Dr. Harvey: Yes, and that will provide a balanced combination of opioid and NSAID, further complemented for a surgical procedure through the use of a local/regional anesthetic block.
  9. In the anesthetic protocols you discussed with dexmedetomidine with opioid and 2 mg/kg ketamine, do you use atropine as a premed?
    Dr. Harvey: No, we do not.
  10. Can you combine atropine with an opioid and dexmedetomidine at a 1 microgram/kg dose?
    Dr. Harvey: We would avoid use of the atropine, and instead try to take advantage of the bradycardia. Many good things happen during diastole!
  11. What is the “reduced dosage” of dexmedetomidine for agitated patients postoperatively?
    Dr. Harvey: We have been very pleased with the extra-label use of dexmedetomidine at 1 microgram/kg IV.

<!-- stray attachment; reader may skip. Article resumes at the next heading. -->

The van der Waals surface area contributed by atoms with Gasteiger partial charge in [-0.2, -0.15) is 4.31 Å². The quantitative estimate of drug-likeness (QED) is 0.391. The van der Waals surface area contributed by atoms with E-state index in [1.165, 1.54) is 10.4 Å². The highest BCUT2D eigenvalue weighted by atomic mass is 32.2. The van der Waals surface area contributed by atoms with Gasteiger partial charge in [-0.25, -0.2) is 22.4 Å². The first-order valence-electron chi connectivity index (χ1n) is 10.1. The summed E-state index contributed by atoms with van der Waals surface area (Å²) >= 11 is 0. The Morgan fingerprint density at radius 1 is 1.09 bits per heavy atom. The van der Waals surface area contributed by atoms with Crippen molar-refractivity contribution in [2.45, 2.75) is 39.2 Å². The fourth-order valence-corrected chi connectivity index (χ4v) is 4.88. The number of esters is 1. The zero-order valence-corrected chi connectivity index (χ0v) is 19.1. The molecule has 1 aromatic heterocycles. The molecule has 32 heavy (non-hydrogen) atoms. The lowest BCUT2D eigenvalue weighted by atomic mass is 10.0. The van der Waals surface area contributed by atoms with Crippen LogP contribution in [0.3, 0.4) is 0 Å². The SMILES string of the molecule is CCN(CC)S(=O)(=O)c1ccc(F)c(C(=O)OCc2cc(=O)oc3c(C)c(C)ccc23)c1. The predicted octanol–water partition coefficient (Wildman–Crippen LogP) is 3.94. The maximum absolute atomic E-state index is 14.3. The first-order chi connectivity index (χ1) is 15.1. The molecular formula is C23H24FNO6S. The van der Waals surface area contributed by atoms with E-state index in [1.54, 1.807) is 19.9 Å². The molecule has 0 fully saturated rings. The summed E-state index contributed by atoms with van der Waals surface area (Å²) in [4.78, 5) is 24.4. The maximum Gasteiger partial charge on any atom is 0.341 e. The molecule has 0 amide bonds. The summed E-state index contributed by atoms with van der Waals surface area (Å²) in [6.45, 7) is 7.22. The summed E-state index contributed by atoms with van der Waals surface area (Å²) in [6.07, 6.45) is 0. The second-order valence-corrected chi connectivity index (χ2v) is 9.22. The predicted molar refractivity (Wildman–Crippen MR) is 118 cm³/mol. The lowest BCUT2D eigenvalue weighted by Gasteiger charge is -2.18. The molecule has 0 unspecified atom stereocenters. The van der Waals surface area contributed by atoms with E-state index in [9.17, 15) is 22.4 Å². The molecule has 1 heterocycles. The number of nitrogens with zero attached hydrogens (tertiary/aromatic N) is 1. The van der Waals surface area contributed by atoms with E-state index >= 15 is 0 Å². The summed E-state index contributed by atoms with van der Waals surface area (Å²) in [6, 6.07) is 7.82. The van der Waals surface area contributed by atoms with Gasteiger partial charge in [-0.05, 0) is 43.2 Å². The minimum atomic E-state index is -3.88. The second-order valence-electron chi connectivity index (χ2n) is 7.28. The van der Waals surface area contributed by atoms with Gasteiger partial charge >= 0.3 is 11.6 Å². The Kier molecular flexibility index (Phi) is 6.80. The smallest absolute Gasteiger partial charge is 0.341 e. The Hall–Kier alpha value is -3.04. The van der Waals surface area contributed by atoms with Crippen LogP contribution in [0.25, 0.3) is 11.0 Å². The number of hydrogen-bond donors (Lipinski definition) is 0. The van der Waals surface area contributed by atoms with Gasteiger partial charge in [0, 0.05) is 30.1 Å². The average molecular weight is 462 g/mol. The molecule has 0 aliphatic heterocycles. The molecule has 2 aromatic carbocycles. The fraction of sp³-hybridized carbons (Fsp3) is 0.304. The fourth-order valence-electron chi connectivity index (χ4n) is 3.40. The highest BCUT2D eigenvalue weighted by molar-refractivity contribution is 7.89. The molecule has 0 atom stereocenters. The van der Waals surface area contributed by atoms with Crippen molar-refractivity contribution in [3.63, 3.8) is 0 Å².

12. What is the “Kitty Magic” cocktail?
    Dr. Harvey: It is the popular and useful combination of ketamine, dexmedetomidine, and butorphanol. There is a nice synergistic interaction, with each of these providing complementary receptor actions. Typical rather arbitrary doses are 0.1 to 0.2 cc of each of these given as an IM injection for a large cat. For a 5 kg cat, the doses would then be ketamine at 2‒4 mg/kg, dexmedetomidine at 10‒20 micrograms/kg, and butorphanol at 0.2‒0.4 mg/kg. This will typically provide deep sedation/light anesthesia and can serve as a prelude to general anesthesia with a GABA agonist, such as propofol or alfaxalone, and/or an inhalant anesthetic.
  13. Are the protocols of the Veterinary Anesthesia Support Group (VASG) website acceptable?
    Dr. Harvey: I can’t give a blanket approval for anyone’s collection of protocols or recommendations, not even my own without further discussion! Patients are never “uniform” and they all deserve individual consideration. But kudos to Dr. Bob Stein as founder and Executive Director of the VASG. It is a wonderful resource for us all. (http://www.vasg.org/)